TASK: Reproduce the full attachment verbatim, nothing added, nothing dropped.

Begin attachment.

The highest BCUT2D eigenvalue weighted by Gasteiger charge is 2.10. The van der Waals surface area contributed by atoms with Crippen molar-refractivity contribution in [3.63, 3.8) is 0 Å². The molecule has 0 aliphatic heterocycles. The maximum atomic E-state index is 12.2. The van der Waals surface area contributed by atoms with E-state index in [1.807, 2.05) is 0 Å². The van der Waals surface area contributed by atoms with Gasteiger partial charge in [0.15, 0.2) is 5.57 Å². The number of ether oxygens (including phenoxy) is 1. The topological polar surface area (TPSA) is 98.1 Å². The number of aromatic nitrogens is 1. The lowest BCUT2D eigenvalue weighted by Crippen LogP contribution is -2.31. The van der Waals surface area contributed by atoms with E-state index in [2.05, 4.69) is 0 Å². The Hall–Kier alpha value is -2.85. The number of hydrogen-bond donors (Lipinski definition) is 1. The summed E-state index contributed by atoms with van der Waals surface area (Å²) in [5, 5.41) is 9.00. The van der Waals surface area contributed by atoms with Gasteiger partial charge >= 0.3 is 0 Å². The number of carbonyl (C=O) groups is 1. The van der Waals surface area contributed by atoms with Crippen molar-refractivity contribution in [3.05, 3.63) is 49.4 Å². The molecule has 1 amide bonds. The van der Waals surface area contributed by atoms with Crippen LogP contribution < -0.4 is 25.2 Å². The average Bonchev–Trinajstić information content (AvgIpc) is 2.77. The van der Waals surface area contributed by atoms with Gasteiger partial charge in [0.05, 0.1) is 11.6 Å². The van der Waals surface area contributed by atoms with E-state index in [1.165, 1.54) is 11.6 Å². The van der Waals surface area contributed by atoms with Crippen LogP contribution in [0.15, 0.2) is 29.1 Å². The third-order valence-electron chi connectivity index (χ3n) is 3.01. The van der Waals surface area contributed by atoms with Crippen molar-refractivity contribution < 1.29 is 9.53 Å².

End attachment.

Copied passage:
The highest BCUT2D eigenvalue weighted by Gasteiger charge is 2.10. The van der Waals surface area contributed by atoms with Crippen molar-refractivity contribution in [3.63, 3.8) is 0 Å². The molecule has 0 aliphatic heterocycles. The maximum atomic E-state index is 12.2. The van der Waals surface area contributed by atoms with E-state index in [1.807, 2.05) is 0 Å². The van der Waals surface area contributed by atoms with Gasteiger partial charge in [0.15, 0.2) is 5.57 Å². The number of ether oxygens (including phenoxy) is 1. The topological polar surface area (TPSA) is 98.1 Å². The number of aromatic nitrogens is 1. The lowest BCUT2D eigenvalue weighted by Crippen LogP contribution is -2.31. The van der Waals surface area contributed by atoms with E-state index in [2.05, 4.69) is 0 Å². The Hall–Kier alpha value is -2.85. The number of hydrogen-bond donors (Lipinski definition) is 1. The summed E-state index contributed by atoms with van der Waals surface area (Å²) in [5, 5.41) is 9.00. The van der Waals surface area contributed by atoms with Gasteiger partial charge >= 0.3 is 0 Å². The number of carbonyl (C=O) groups is 1. The van der Waals surface area contributed by atoms with Crippen molar-refractivity contribution in [3.05, 3.63) is 49.4 Å². The molecule has 1 amide bonds. The van der Waals surface area contributed by atoms with Crippen LogP contribution < -0.4 is 25.2 Å². The average Bonchev–Trinajstić information content (AvgIpc) is 2.77. The van der Waals surface area contributed by atoms with Gasteiger partial charge in [0.05, 0.1) is 11.6 Å². The van der Waals surface area contributed by atoms with E-state index in [1.165, 1.54) is 11.6 Å². The van der Waals surface area contributed by atoms with Crippen LogP contribution in [0.15, 0.2) is 29.1 Å². The third-order valence-electron chi connectivity index (χ3n) is 3.01. The van der Waals surface area contributed by atoms with Crippen molar-refractivity contribution < 1.29 is 9.53 Å².